Food Lion settles labor chargesFood Lion Inc., one of the...

BUSINESS DIGEST

August 04, 1993

Food Lion settles labor charges

Food Lion Inc., one of the country's fastest-growing supermarket chains, has agreed to pay $16.2 million to settle charges that it violated child labor laws and failed to pay thousands of workers required overtime.

The settlement, which ended more than eight months of negotiations with the Labor Department, is the largest ever reached by the federal government in a wage-and-hour case involving a private employer.

Bond program aids small firms

Gov. William Donald Schaefer yesterday announced a new state-financed surety bonding program designed to help small and minority-owned companies compete for $500 million in construction contracts awarded annually by the Maryland Department of Transportation.

The program, financed with $10 million from the Department of Transportation to the Maryland Small Business Development Financing Authority, expands a surety bonding plan that began in January. Surety bonds guarantee that a contractor's debts will be paid in case of default.

NAACP charges Hughes violations

The National Association for the Advancement of Colored People is accusing Hughes Aircraft Co. of violating federal guidelines that require government contractors to diversify their work forces and managements.

Officials of the group said they would present evidence at a news conference in Washington today that Hughes, which employs 55,000 people, has only two black vice presidents and that blacks are grossly underrepresented in its work force. The NAACP said yesterday, for example, that of the 1,000 people employed at the Hughes Network Systems facility in Germantown, 16 are black.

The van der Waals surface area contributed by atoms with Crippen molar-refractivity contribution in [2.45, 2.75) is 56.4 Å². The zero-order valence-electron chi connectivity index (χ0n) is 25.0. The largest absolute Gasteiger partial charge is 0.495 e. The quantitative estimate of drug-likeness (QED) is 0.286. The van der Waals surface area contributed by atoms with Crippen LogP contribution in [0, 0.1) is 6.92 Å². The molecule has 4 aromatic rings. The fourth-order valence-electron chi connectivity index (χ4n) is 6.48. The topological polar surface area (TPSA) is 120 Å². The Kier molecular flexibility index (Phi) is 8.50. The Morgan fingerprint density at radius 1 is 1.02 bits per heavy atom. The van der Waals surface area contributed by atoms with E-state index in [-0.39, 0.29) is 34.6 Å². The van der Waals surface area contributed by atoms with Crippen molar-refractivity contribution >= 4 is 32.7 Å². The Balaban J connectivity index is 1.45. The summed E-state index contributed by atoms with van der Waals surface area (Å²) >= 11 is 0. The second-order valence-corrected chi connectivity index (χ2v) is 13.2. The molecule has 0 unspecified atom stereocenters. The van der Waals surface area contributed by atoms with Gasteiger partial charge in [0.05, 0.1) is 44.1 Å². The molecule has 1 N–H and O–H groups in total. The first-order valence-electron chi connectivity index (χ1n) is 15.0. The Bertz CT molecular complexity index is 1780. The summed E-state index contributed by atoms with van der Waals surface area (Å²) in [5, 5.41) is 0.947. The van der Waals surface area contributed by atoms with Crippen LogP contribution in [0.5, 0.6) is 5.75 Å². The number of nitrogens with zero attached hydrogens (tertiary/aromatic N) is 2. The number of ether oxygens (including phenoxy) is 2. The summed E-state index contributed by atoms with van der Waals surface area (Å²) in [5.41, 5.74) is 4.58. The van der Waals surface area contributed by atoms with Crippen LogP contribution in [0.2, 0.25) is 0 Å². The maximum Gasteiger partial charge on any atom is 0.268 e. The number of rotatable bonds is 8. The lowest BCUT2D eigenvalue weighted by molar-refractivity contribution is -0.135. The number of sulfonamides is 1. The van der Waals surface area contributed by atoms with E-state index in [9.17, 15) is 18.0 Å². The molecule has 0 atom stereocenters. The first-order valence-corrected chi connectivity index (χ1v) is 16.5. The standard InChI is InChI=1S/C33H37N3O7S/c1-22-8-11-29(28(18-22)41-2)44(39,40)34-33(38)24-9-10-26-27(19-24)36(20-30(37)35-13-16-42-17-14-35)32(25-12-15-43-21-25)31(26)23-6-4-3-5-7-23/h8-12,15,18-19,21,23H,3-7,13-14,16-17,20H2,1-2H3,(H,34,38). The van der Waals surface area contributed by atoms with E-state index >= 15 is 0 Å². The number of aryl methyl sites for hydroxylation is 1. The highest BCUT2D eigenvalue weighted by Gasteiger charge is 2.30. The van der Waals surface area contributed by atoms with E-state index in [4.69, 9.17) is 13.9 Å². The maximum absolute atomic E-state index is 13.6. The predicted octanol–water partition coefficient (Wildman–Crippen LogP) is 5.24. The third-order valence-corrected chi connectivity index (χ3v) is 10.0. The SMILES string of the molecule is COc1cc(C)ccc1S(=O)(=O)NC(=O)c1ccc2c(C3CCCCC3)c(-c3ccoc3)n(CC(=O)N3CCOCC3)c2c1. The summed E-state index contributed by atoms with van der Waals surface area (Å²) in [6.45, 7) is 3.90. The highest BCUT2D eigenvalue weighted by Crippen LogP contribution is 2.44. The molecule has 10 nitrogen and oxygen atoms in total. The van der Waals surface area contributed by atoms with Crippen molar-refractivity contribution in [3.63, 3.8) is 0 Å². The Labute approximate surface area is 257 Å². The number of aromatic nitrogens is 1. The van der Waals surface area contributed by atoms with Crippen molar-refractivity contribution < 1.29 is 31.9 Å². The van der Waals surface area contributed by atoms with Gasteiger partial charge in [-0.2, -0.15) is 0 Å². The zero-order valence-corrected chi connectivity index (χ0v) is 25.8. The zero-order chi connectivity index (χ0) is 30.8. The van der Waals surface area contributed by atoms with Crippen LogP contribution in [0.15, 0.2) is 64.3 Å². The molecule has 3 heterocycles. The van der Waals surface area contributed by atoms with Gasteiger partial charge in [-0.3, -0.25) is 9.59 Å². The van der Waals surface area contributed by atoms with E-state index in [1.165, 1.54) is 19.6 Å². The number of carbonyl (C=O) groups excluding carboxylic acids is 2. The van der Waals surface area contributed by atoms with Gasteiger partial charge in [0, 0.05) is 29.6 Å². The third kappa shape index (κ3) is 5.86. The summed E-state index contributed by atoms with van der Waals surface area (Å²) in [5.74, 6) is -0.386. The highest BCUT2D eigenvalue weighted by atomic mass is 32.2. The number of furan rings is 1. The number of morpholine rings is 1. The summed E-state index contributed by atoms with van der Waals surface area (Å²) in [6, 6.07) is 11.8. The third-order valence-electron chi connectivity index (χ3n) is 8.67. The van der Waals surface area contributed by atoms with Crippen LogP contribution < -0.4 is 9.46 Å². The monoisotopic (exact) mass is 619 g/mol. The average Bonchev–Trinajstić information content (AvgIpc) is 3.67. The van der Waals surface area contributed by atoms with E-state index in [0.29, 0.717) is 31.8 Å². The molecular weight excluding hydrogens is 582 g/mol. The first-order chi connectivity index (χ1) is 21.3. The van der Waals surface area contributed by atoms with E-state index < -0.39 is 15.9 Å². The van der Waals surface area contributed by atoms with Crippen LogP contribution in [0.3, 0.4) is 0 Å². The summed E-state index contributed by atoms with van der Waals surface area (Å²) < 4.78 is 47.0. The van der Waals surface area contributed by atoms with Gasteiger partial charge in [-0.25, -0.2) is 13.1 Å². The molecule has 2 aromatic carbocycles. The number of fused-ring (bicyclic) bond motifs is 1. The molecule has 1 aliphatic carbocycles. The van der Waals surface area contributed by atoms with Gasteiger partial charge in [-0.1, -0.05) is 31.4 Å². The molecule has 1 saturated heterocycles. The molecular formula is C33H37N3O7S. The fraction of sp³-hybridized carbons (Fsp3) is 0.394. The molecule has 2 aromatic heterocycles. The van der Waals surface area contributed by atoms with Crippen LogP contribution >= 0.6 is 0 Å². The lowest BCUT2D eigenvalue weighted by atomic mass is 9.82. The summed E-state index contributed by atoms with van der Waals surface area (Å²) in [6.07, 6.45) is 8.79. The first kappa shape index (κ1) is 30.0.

Editor Witty named publisher

Jonathan L. Witty, editor of Baltimore magazine, has been named to the additional post of publisher, according to ESS Ventures Inc., an investment and management company that owns Mid-Atlantic Country and Baltimore magazines.

Mr. Witty, who is former vice president and editor in chief of Baltimore-based Times Publishing Group Inc., will continue as vice president of ESS, the company said.

Business failures down nearly 10%

A reviving U.S. economy is the reason why the number of U.S. business failures fell nearly 10 percent in the first half of this year, according to Dun & Bradstreet Corp. This comes after a record number of businesses failed in the United States last year.

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